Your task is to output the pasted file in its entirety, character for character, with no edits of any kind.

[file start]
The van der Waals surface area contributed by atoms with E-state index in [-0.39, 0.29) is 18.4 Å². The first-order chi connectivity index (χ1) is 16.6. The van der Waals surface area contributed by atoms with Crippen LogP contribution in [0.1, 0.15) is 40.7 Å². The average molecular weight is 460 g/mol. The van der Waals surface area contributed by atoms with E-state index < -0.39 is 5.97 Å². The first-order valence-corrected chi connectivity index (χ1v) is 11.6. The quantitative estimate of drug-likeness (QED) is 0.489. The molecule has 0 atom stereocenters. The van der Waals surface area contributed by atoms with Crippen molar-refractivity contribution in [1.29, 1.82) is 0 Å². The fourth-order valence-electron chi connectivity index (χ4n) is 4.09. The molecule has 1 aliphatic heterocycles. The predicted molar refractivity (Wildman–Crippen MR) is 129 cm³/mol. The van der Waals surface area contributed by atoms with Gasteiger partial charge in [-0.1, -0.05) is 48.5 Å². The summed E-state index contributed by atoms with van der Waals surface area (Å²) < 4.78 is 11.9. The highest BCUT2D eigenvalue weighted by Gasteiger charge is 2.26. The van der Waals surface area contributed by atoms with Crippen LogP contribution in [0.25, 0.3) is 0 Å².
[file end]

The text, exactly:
The van der Waals surface area contributed by atoms with E-state index in [-0.39, 0.29) is 18.4 Å². The first-order chi connectivity index (χ1) is 16.6. The van der Waals surface area contributed by atoms with Crippen LogP contribution in [0.1, 0.15) is 40.7 Å². The average molecular weight is 460 g/mol. The van der Waals surface area contributed by atoms with E-state index < -0.39 is 5.97 Å². The first-order valence-corrected chi connectivity index (χ1v) is 11.6. The quantitative estimate of drug-likeness (QED) is 0.489. The molecule has 0 atom stereocenters. The van der Waals surface area contributed by atoms with Crippen molar-refractivity contribution in [1.29, 1.82) is 0 Å². The fourth-order valence-electron chi connectivity index (χ4n) is 4.09. The molecule has 1 aliphatic heterocycles. The predicted molar refractivity (Wildman–Crippen MR) is 129 cm³/mol. The van der Waals surface area contributed by atoms with Gasteiger partial charge in [-0.1, -0.05) is 48.5 Å². The summed E-state index contributed by atoms with van der Waals surface area (Å²) < 4.78 is 11.9. The highest BCUT2D eigenvalue weighted by Gasteiger charge is 2.26. The van der Waals surface area contributed by atoms with Crippen LogP contribution in [0.25, 0.3) is 0 Å².